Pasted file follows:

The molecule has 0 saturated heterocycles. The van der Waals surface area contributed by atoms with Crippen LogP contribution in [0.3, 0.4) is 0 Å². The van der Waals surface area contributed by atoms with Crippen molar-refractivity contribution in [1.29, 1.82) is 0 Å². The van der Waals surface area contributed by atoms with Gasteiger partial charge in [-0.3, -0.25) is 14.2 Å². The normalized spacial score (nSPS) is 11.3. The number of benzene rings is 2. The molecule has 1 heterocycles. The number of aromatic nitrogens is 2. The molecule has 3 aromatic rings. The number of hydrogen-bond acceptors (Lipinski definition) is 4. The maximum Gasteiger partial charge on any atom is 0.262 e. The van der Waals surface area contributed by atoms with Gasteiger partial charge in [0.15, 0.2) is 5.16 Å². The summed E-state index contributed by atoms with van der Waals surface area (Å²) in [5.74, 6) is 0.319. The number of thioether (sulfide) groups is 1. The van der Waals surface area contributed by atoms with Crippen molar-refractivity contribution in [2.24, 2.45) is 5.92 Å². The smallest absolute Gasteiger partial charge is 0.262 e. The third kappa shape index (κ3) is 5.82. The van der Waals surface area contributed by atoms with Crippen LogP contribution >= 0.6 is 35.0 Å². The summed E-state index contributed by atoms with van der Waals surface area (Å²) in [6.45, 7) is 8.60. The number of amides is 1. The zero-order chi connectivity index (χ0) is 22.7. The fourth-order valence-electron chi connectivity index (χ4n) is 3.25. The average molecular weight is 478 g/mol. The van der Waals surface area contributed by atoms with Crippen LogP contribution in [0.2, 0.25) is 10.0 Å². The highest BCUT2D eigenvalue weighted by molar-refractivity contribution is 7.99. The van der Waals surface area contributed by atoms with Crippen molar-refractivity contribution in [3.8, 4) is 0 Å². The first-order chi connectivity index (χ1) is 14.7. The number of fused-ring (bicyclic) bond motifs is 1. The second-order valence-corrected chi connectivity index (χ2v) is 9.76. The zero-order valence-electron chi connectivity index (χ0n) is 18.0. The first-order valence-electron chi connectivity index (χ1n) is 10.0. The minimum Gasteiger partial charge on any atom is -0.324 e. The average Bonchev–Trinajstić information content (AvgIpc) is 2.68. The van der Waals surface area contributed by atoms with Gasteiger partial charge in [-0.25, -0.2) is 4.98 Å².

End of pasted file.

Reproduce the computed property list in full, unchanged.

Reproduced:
The molecule has 0 saturated heterocycles. The van der Waals surface area contributed by atoms with Crippen LogP contribution in [0.3, 0.4) is 0 Å². The van der Waals surface area contributed by atoms with Crippen molar-refractivity contribution in [1.29, 1.82) is 0 Å². The van der Waals surface area contributed by atoms with Gasteiger partial charge in [-0.3, -0.25) is 14.2 Å². The normalized spacial score (nSPS) is 11.3. The number of benzene rings is 2. The molecule has 1 heterocycles. The number of aromatic nitrogens is 2. The molecule has 3 aromatic rings. The number of hydrogen-bond acceptors (Lipinski definition) is 4. The maximum Gasteiger partial charge on any atom is 0.262 e. The van der Waals surface area contributed by atoms with Gasteiger partial charge in [0.15, 0.2) is 5.16 Å². The summed E-state index contributed by atoms with van der Waals surface area (Å²) in [5.74, 6) is 0.319. The number of thioether (sulfide) groups is 1. The van der Waals surface area contributed by atoms with Crippen molar-refractivity contribution in [2.24, 2.45) is 5.92 Å². The smallest absolute Gasteiger partial charge is 0.262 e. The third kappa shape index (κ3) is 5.82. The van der Waals surface area contributed by atoms with Crippen LogP contribution >= 0.6 is 35.0 Å². The summed E-state index contributed by atoms with van der Waals surface area (Å²) in [6.45, 7) is 8.60. The number of amides is 1. The zero-order chi connectivity index (χ0) is 22.7. The fourth-order valence-electron chi connectivity index (χ4n) is 3.25. The average molecular weight is 478 g/mol. The van der Waals surface area contributed by atoms with Crippen LogP contribution in [0.2, 0.25) is 10.0 Å². The highest BCUT2D eigenvalue weighted by molar-refractivity contribution is 7.99. The van der Waals surface area contributed by atoms with Crippen molar-refractivity contribution in [3.8, 4) is 0 Å². The first-order chi connectivity index (χ1) is 14.7. The number of fused-ring (bicyclic) bond motifs is 1. The second-order valence-corrected chi connectivity index (χ2v) is 9.76. The zero-order valence-electron chi connectivity index (χ0n) is 18.0. The first-order valence-electron chi connectivity index (χ1n) is 10.0. The minimum Gasteiger partial charge on any atom is -0.324 e. The average Bonchev–Trinajstić information content (AvgIpc) is 2.68. The van der Waals surface area contributed by atoms with Gasteiger partial charge in [-0.25, -0.2) is 4.98 Å².